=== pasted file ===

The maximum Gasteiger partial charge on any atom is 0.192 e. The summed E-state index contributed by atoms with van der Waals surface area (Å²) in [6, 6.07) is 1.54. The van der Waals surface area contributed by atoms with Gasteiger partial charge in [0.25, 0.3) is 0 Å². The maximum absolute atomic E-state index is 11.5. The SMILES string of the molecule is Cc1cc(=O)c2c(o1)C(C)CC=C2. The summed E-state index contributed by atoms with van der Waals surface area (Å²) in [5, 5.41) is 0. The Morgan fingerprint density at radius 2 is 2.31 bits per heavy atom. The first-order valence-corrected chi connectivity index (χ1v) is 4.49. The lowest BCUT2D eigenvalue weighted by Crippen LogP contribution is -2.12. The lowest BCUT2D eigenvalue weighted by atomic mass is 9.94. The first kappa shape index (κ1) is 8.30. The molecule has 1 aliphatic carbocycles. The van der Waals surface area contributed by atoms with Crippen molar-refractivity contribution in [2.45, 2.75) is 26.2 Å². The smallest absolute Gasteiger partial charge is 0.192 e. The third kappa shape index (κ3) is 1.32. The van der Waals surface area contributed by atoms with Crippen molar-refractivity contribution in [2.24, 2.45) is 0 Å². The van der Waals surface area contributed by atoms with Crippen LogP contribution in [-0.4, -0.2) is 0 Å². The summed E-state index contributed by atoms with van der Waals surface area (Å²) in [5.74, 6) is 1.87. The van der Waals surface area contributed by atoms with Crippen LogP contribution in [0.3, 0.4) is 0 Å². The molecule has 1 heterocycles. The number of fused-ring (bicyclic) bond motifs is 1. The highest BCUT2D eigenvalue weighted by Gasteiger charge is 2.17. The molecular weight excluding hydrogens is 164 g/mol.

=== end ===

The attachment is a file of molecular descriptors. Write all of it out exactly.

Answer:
The maximum Gasteiger partial charge on any atom is 0.192 e. The summed E-state index contributed by atoms with van der Waals surface area (Å²) in [6, 6.07) is 1.54. The van der Waals surface area contributed by atoms with Gasteiger partial charge in [0.25, 0.3) is 0 Å². The maximum absolute atomic E-state index is 11.5. The SMILES string of the molecule is Cc1cc(=O)c2c(o1)C(C)CC=C2. The summed E-state index contributed by atoms with van der Waals surface area (Å²) in [5, 5.41) is 0. The Morgan fingerprint density at radius 2 is 2.31 bits per heavy atom. The first-order valence-corrected chi connectivity index (χ1v) is 4.49. The lowest BCUT2D eigenvalue weighted by Crippen LogP contribution is -2.12. The lowest BCUT2D eigenvalue weighted by atomic mass is 9.94. The first kappa shape index (κ1) is 8.30. The molecule has 1 aliphatic carbocycles. The van der Waals surface area contributed by atoms with Crippen molar-refractivity contribution in [2.45, 2.75) is 26.2 Å². The smallest absolute Gasteiger partial charge is 0.192 e. The third kappa shape index (κ3) is 1.32. The van der Waals surface area contributed by atoms with Crippen molar-refractivity contribution in [2.24, 2.45) is 0 Å². The van der Waals surface area contributed by atoms with Crippen LogP contribution in [-0.4, -0.2) is 0 Å². The summed E-state index contributed by atoms with van der Waals surface area (Å²) in [5.74, 6) is 1.87. The van der Waals surface area contributed by atoms with Crippen LogP contribution in [0.3, 0.4) is 0 Å². The molecule has 1 heterocycles. The number of fused-ring (bicyclic) bond motifs is 1. The highest BCUT2D eigenvalue weighted by Gasteiger charge is 2.17. The molecular weight excluding hydrogens is 164 g/mol.